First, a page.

President Obama Commutes Sentences of People Serving Life Without Parole

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“President Obama today gave several Americans who were unnecessarily sentenced to die behind bars the chance to reunite with their families,” Vanita Gupta, deputy legal director of the American Civil Liberties Union, said in a statement.

“This is one important step toward undoing the damage that extreme sentencing has done to so many in our criminal justice system,” Gupta said. “We hope the President will continue to exercise his clemency powers and lend his support to systemic reform that will make our criminal justice system smarter, fairer, and more humane.”

The President also granted pardons to the following thirteen individuals:
•              William Ricardo Alvarez – Marietta, Ga.
Offense: Conspiracy to possess with intent to distribute heroin ; conspiracy to import heroin (District of Puerto Rico)
Sentence:  Nine months’ imprisonment, four years’ supervised release (Apr. 30, 1997; amended Jul. 31, 1997)

•              Charlie Lee Davis, Jr. – Wetumpka, Ala.
Offense: Possession with intent to distribute cocaine base; use of a minor to distribute cocaine base (Middle District of Alabama)
Sentence: 87 months’ imprisonment, five years’ supervised release (Mar. 21, 1995)

•              Ronald Eugene Greenwood – Crane, Mo.
Offense: Conspiracy to violate the Clean Water Act  (District of South Dakota)
Sentence: Three years’ probation, six months’ home confinement, 100 hours community service, $5,000 restitution, $1,000 fine (Nov. 18, 1996)

•              Joe Hatch – Lake Placid, Fla.
Offense: Possession with intent to distribute marijuana  (Southern District of Florida)
Sentence: 60 months’ imprisonment, four years’ supervised release (May 15, 1990)

•              Martin Alan Hatcher. – Foley, Ala.
Offense: Distribution and possession with intent to distribute marijuana (Southern District of Alabama)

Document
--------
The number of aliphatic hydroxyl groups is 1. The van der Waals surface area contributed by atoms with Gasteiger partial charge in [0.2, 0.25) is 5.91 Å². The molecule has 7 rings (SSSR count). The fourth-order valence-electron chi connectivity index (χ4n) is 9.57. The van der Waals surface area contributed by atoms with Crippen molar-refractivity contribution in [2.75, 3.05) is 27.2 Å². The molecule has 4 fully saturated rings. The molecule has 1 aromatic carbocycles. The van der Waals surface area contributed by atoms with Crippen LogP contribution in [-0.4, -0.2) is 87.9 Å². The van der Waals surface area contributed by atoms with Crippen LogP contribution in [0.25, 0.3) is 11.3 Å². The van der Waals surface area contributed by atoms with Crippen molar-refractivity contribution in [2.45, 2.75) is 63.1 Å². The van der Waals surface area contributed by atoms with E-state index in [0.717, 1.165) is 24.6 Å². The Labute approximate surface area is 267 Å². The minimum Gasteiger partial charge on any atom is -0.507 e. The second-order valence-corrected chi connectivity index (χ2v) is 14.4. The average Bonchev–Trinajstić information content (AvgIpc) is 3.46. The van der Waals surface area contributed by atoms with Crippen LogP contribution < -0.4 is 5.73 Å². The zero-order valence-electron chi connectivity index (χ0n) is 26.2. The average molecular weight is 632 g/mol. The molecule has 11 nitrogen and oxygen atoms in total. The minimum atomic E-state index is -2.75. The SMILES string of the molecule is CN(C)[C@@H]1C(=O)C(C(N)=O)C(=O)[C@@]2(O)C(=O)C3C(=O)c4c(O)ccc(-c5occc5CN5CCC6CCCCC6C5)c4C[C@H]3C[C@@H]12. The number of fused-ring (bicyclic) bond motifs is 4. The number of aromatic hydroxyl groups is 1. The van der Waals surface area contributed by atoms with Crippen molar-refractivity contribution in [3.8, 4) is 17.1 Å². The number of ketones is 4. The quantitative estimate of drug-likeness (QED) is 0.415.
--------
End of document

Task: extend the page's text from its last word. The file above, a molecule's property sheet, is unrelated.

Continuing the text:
Sentence: Five years’ probation (Nov. 9, 1992)

•              Derek James Laliberte – Auburn, Me.
Offense: Money laundering (District of Maine)
Sentence: 51 months’ imprisonment subsequently reduced to 18 months due to substantial assistance, 2 years’ supervised release (Oct. 2, 1992; amended May 21, 1993)

•              Alfred J. Mack – Manassas, Va.
Offense: Unlawful distribution of heroin  (District of Columbia)
Sentence: 18 to 54 months’ imprisonment (Apr. 5, 1982)

•              Robert Andrew Schindler – Goshen, Va.
Offense: Conspiracy to commit wire fraud and mail fraud (District of Utah)
Sentence: Three years’ probation, four months’ home confinement, $10,000 restitution (May 14, 1996)

•              Willie Shaw, Jr. – Myrtle Beach, S.C.
Offense: Armed bank robbery (District of South Carolina)
Sentence: Fifteen years’ imprisonment (Aug. 7, 1974)

•              Kimberly Lynn Stout – Bassett, Va.
Offense: Bank embezzlement; false entries in the books of a lending institution (Western District of Virginia)
Sentence: One day imprisonment, three years’ supervised release (including five months home confinement) (Nov. 9, 1993)

•              Bernard Anthony Sutton, Jr. – Norfolk, Va.
Offense: Theft of personal property (Eastern District of Virginia)
Sentence: Three years’ probation, $825 restitution, $500 fine (Apr. 4, 1989)

•              Chris Deann Switzer – Omaha, Neb.
Offense: Conspiracy to violate narcotics laws (District of Nebraska)
Sentence: Four years’ probation, six months home confinement, drug and alcohol treatment, 200 hours’ community service (Jun. 25, 1996)

•              Miles Thomas Wilson – Williamsburg, Ohio.
Offense: Mail fraud (Southern District of Ohio)
Sentence: Three years’ imprisonment (suspended), three years’ supervised release (Jul. 15, 1981)

Margaret Love, a former Justice Department pardon lawyer who represents Clarence Aaron of Mobile, Alabama, who was serving life in prison for intent to sell cocaine, told The New York Times that she received a call informing her of the decision on Thursday morning and called her client, who along with his family was “very grateful.”

“He was absolutely overcome,” Love told The New York Times. “Actually, I was, too. He was in tears. This has been a long haul for him, 20 years. He just was speechless, and it’s very exciting.”

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6 thoughts on “President Obama Commutes Sentences of People Serving Life Without Parole

  1. 2 years from now hopefully there status wont be that they were reincarcerated. in some countrys these
    people would have been executed. drug dealing is NOT a victimless crime

  2. God Bless you Mr. President for doing the right thing.. People that kill, rape & molest children should be given life sentences. These people that you set free did not commit violent crimes, the punishment did not fit the crime. THANK YOU SIR.

  3. I applause the President on his decision to use his executive powers to right so many wrongs. I only pray that much more can be done, so more people can be release. Our people are being used as slave labor to keep others in jobs and enough is enough!!!!!!!!!!!!!!!!!!!!!!!!!!!!

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